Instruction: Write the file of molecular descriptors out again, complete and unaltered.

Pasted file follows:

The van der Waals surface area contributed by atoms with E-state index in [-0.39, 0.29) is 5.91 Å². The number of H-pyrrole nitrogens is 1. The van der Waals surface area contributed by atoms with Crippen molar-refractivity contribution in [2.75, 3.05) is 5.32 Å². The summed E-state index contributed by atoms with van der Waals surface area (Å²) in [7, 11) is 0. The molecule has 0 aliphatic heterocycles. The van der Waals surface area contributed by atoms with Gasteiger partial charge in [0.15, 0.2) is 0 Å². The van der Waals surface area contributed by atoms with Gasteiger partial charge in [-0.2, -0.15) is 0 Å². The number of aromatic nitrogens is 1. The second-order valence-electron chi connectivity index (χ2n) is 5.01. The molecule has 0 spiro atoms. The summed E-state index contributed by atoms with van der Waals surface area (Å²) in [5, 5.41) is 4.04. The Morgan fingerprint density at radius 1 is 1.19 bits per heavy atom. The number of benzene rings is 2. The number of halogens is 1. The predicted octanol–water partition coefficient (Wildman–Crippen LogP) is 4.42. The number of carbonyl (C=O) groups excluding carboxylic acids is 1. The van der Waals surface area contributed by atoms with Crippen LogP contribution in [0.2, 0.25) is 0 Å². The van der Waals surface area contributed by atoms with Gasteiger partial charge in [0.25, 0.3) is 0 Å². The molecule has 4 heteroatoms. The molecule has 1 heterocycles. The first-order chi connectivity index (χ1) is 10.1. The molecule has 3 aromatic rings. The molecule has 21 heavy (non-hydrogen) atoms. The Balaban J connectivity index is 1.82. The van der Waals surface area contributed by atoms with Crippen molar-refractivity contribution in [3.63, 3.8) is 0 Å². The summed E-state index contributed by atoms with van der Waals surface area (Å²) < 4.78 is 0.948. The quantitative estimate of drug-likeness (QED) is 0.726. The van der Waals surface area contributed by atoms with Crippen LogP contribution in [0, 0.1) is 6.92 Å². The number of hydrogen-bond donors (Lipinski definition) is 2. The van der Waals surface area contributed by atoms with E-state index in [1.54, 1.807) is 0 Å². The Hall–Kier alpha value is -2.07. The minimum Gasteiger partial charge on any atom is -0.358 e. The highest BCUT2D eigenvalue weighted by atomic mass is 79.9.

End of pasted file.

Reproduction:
The van der Waals surface area contributed by atoms with E-state index in [-0.39, 0.29) is 5.91 Å². The number of H-pyrrole nitrogens is 1. The van der Waals surface area contributed by atoms with Crippen molar-refractivity contribution in [2.75, 3.05) is 5.32 Å². The summed E-state index contributed by atoms with van der Waals surface area (Å²) in [7, 11) is 0. The molecule has 0 aliphatic heterocycles. The van der Waals surface area contributed by atoms with Gasteiger partial charge in [0.15, 0.2) is 0 Å². The van der Waals surface area contributed by atoms with Gasteiger partial charge in [-0.2, -0.15) is 0 Å². The number of aromatic nitrogens is 1. The second-order valence-electron chi connectivity index (χ2n) is 5.01. The molecule has 0 spiro atoms. The summed E-state index contributed by atoms with van der Waals surface area (Å²) in [5, 5.41) is 4.04. The Morgan fingerprint density at radius 1 is 1.19 bits per heavy atom. The number of benzene rings is 2. The number of halogens is 1. The predicted octanol–water partition coefficient (Wildman–Crippen LogP) is 4.42. The number of carbonyl (C=O) groups excluding carboxylic acids is 1. The van der Waals surface area contributed by atoms with Crippen LogP contribution in [0.2, 0.25) is 0 Å². The van der Waals surface area contributed by atoms with Gasteiger partial charge in [0.25, 0.3) is 0 Å². The molecule has 4 heteroatoms. The molecule has 1 heterocycles. The first-order chi connectivity index (χ1) is 10.1. The molecule has 3 aromatic rings. The molecule has 21 heavy (non-hydrogen) atoms. The Balaban J connectivity index is 1.82. The van der Waals surface area contributed by atoms with Crippen molar-refractivity contribution in [3.63, 3.8) is 0 Å². The summed E-state index contributed by atoms with van der Waals surface area (Å²) < 4.78 is 0.948. The quantitative estimate of drug-likeness (QED) is 0.726. The van der Waals surface area contributed by atoms with Crippen LogP contribution in [0, 0.1) is 6.92 Å². The number of hydrogen-bond donors (Lipinski definition) is 2. The van der Waals surface area contributed by atoms with E-state index in [1.54, 1.807) is 0 Å². The Hall–Kier alpha value is -2.07. The minimum Gasteiger partial charge on any atom is -0.358 e. The highest BCUT2D eigenvalue weighted by atomic mass is 79.9.